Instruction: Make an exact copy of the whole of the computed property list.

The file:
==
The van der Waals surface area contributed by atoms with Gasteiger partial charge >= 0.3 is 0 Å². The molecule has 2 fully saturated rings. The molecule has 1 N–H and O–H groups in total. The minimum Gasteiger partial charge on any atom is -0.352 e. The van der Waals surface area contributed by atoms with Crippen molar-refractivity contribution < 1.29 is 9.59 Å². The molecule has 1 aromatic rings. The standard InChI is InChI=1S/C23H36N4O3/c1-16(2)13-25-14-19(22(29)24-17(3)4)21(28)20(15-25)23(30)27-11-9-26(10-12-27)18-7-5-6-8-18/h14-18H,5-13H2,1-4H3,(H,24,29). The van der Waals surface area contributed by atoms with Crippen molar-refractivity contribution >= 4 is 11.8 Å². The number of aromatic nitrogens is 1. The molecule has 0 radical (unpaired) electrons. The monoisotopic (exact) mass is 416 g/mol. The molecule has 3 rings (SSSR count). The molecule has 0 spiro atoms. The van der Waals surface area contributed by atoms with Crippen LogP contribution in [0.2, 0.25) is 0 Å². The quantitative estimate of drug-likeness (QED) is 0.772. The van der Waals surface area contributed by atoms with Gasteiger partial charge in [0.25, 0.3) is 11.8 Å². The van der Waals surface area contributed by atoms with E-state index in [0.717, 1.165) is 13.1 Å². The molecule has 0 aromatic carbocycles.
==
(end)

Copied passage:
The van der Waals surface area contributed by atoms with Gasteiger partial charge >= 0.3 is 0 Å². The molecule has 2 fully saturated rings. The molecule has 1 N–H and O–H groups in total. The minimum Gasteiger partial charge on any atom is -0.352 e. The van der Waals surface area contributed by atoms with Crippen molar-refractivity contribution < 1.29 is 9.59 Å². The molecule has 1 aromatic rings. The standard InChI is InChI=1S/C23H36N4O3/c1-16(2)13-25-14-19(22(29)24-17(3)4)21(28)20(15-25)23(30)27-11-9-26(10-12-27)18-7-5-6-8-18/h14-18H,5-13H2,1-4H3,(H,24,29). The van der Waals surface area contributed by atoms with Crippen molar-refractivity contribution >= 4 is 11.8 Å². The number of aromatic nitrogens is 1. The molecule has 0 radical (unpaired) electrons. The monoisotopic (exact) mass is 416 g/mol. The molecule has 3 rings (SSSR count). The molecule has 0 spiro atoms. The van der Waals surface area contributed by atoms with Crippen LogP contribution in [0.2, 0.25) is 0 Å². The quantitative estimate of drug-likeness (QED) is 0.772. The van der Waals surface area contributed by atoms with Gasteiger partial charge in [0.25, 0.3) is 11.8 Å². The van der Waals surface area contributed by atoms with E-state index in [0.717, 1.165) is 13.1 Å². The molecule has 0 aromatic carbocycles.